A Capable Bureaucracy: The Key to Good Government explains that good governance requires effective, transparent and accountable bureaucracies. It demonstrates how clearly defined organizational structures and roles and responsibilities help make things work and get things done, and how their absence actively hinders Native nation governance and development efforts.
Tribal Service Delivery: Meeting Citizens’ Needs discusses the issue of Native nations’ administration of service delivery in Native communities. It examines the unproductive ways services and programs have been administered in many Native communities in the past and the innovative mechanisms and approaches some Native nations are developing to maximize limited financial and human resources.
Intergovernmental and Intertribal Relations focuses on Native nations’ efforts to enhance their relationships with other governments as a way to advance their nation-building objectives. It details how some Native nations are forging mutually beneficial intergovernmental agreements, and chronicles the many advantages to forging similar intertribal arrangements.
Strategy and Leadership: The Path to Self-Determination ties together the themes discussed in the previous Segments into a discussion of how Native nations and their leaders move themselves and their peoples towards nation building. It seeks to answer the question all Native nations have: How do we get where we want to go?
Moving Toward Nation Building contrasts the two approaches to indigenous governance — the standard approach and the nation-building approach — and discusses how a growing number of Native nations are moving towards nation building. It provides specific examples of how the keys to nation-building bring wide-ranging benefits to Native communities.
Interview guests appearing in the series include: Lance Morgan (Winnebago), CEO, Ho-Chunk, Inc.; Robert G. Yazzie (Navajo), Former Chief Justice, Navajo Nation Supreme Court; Elsie Meeks (Oglala Lakota), Executive Director, First Nations Oweesta Corporation; Urban Giff (Gila River), Community Manager, Gila River Indian Community; Dr. Manley Begay, Jr. (Navajo), Director, Native Nations Institute, The University of Arizona; Dr. Stephen Cornell, Director, Udall Center for Studies in Public Policy, The University of Arizona; and Dr. Joseph P. Kalt, Director, Harvard Project on American Indian Economic Development, Harvard University. Mary Kim Titla (San Carlos Apache), television news reporter with KPNX in Phoenix, Arizona and author/tribal radio talk show host Mark St. Pierre from Pine Ridge, South Dakota serve as co-hosts of the series.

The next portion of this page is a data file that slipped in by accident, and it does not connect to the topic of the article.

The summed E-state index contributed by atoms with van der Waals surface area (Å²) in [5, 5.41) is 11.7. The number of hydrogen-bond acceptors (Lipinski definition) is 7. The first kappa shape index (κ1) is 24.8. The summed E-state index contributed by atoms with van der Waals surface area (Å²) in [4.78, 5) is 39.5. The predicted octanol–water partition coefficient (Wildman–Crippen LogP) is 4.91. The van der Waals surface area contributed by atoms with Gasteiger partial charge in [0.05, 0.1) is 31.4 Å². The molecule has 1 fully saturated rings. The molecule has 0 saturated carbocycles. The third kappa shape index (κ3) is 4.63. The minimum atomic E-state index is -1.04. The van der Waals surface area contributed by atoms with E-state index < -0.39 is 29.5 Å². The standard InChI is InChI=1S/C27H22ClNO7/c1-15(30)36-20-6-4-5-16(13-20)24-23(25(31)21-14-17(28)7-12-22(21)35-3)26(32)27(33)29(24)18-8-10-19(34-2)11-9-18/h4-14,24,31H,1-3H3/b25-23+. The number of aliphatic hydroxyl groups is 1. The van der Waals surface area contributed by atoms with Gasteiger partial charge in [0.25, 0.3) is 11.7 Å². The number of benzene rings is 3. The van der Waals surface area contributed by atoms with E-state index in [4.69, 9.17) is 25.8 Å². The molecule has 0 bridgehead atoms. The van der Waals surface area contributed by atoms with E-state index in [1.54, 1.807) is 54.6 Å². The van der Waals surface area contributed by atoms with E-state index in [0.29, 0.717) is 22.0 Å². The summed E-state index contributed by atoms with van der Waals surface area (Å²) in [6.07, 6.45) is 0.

Jointly produced by NNI and KUAT MultiMedia at the University of Arizona, the program is being distributed to elected officials and staff of Native nations, students at tribal colleges and universities, and interested professionals working in and with Native communities throughout the U.S. and Canada. It also is being broadcast in markets with significant numbers of Native viewers. Through this widespread dissemination of Native Nation Building, NNI hopes to get the practical lessons it has learned in the hands of the people that need it the most.